Tunnel vision (just swing)

I’ve noticed that I tend to get a nasty case of tunnel vision when I’m working on a novel. I first realized this when I found myself mentally snarling about having to do terrible things like go to parties and meet friends for coffee–both benign if not utterly charming activities which I normally enjoy, albeit in small doses. Once I’d gotten to the point where any amount of socializing was too big a drain on my time, where free time reading in the yard was too dear a luxury, where a simple conversation with anyone was just too much to ask, I realized I might need to reevaluate my commitments.

This is not to say that I’m questioning my commitment to writing. In fact, I still hope to stick to the one-novel-per-year pace that I accidentally set for myself. But it would be nice to be able to accomplish that while reaffirming my commitment to actually living–occasionally seeing people who aren’t my boyfriend or my coworkers or my cats, finding a good-looking mountain to get lost on, working on a project not labeled Vestal or Book Three for a change. I’ve been desperately craving some kind of tactile project, maybe learning to work with felt or finally going to the local makerspace and learning to use those sharp, shiny tools.

In honor of my renewed commitment to sometimes engaging in activities that aren’t writing a novel, I decided to post a sample of my accidental collection of photos of me swinging, well, anywhere there’s a swing. I specifically chose this series because playing is utterly pointless from a productivity perspective. But give me a good game of hide and seek or show me a swing (especially if it happens to be facing the ocean) and I’ve forgotten all my cares and responsibilities. I’m happy in a way that usually requires two hard ciders, a bowl of ice cream, and a day off from work.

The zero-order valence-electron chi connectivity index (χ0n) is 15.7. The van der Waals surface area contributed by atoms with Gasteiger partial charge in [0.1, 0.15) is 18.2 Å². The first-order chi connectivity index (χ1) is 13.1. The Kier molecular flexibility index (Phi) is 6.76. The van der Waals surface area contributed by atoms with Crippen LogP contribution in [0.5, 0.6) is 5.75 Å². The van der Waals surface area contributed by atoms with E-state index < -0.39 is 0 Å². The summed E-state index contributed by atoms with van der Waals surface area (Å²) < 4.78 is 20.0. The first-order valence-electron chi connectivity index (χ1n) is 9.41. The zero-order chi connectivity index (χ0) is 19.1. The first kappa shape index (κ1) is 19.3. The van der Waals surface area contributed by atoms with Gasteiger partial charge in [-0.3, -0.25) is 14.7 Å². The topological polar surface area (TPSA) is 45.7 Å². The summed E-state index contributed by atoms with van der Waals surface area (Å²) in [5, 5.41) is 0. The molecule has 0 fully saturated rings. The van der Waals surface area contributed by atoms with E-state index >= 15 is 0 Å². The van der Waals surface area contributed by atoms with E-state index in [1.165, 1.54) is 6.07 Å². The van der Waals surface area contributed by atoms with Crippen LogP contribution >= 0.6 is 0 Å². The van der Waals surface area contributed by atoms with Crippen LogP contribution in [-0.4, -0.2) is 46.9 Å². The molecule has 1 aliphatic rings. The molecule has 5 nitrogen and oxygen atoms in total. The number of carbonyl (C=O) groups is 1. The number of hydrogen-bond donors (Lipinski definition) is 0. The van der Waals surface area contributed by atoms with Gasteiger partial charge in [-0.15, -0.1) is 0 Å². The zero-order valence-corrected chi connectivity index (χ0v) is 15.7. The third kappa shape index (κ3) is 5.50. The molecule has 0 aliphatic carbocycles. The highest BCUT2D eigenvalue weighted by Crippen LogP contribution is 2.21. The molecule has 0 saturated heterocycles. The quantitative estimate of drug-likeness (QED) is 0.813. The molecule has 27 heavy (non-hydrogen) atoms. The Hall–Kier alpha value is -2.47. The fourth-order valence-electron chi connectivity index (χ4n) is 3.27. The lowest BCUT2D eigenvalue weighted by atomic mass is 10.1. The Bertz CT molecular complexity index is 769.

Maybe this is self-indulgent nonsense–which would, of course, be a first for a personal blog–but I needed to be reminded to relax and play once in awhile and I doubt I’m such a unique snowflake that other adults don’t face the same difficulty. So, however important the project you’re working on, however crammed your datebook might be with very important meetings and other adult nonsense, consider finding yourself a swing. Or anything, really, that encourages you to momentarily let go of your very important responsibilities.

In Anchorage, Alaska …

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In Avila Beach, California …

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On the Isle of Arran, Scotland …

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